An original page from a classic "Tintin" comic book sold for far above its estimate at an auction of drawings by the beloved character's creator in Paris on Wednesday, though not all of the offerings attracted as much demand.
The page from "King Ottokar's Sceptre," the eighth album of the intrepid reporter's adventures by Belgian cartoonist Herge (real name Georges Remi), went for 394,000 euros ($435,000) at the Christie's sale.
The drawing, made in 1938 using Indian ink, blue watercolour and white gouache, had been valued at 280,000 to 300,000 euros.
The scenes show Tintin and his dog Snowy -- Milou in the original French -- trying to wrestle the sceptre away from the hands of thugs.
A smaller drawing from 1951, inspired from "Land of Black Gold," fetched 62,000 euros, while a 1943 illustration of Tintin holding a model of the Unicorn ship -- central to the plot of the hit 2011 film "The Adventures of Tintin" by Steven Spielberg -- went for 81,250 euros.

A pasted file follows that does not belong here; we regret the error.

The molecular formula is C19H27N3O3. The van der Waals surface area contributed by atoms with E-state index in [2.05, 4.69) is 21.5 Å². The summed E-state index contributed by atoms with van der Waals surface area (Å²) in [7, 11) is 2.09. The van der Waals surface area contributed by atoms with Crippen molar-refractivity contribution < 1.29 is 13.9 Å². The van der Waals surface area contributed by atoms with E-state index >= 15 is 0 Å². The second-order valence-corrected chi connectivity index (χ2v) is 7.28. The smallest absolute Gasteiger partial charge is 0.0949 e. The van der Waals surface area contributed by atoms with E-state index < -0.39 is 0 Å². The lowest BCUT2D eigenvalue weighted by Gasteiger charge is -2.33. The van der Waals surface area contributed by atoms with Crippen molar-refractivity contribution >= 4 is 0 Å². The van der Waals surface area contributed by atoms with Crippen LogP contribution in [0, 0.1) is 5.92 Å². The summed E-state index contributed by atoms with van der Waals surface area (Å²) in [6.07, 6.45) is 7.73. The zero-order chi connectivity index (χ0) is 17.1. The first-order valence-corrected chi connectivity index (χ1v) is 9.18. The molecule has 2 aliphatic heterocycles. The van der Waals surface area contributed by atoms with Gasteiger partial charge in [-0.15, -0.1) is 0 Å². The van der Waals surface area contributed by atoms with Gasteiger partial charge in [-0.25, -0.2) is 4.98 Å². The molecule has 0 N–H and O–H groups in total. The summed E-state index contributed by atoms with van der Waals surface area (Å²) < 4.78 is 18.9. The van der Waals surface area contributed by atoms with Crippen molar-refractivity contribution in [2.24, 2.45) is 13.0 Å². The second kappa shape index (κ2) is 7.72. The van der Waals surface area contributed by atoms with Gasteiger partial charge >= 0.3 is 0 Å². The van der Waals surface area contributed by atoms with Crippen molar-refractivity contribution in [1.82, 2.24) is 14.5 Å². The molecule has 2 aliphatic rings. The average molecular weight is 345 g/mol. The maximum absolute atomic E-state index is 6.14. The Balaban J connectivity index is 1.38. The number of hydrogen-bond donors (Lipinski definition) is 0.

But other items failed to sell, including an Herge drawing inspired by "The Secret of the Unicorn" for a puzzle, estimated at 150,000 to 180,000 euros.
The Paris auction house Artcurial will hold another auction of comic book items on Saturday, including a Tintin drawing from "The Shooting Star" valued at 150,000 to 200,000 euros.
Demand for all things Tintin has only strengthened since Herge's death in 1983, often attracting eye-watering bids.
In June, an original drawing used for the first published "Tintin" cover was sold at auction on Saturday in Dallas for $1.12 million.
More than 200 million Tintin books have now been sold worldwide, translated into more than 70 languages.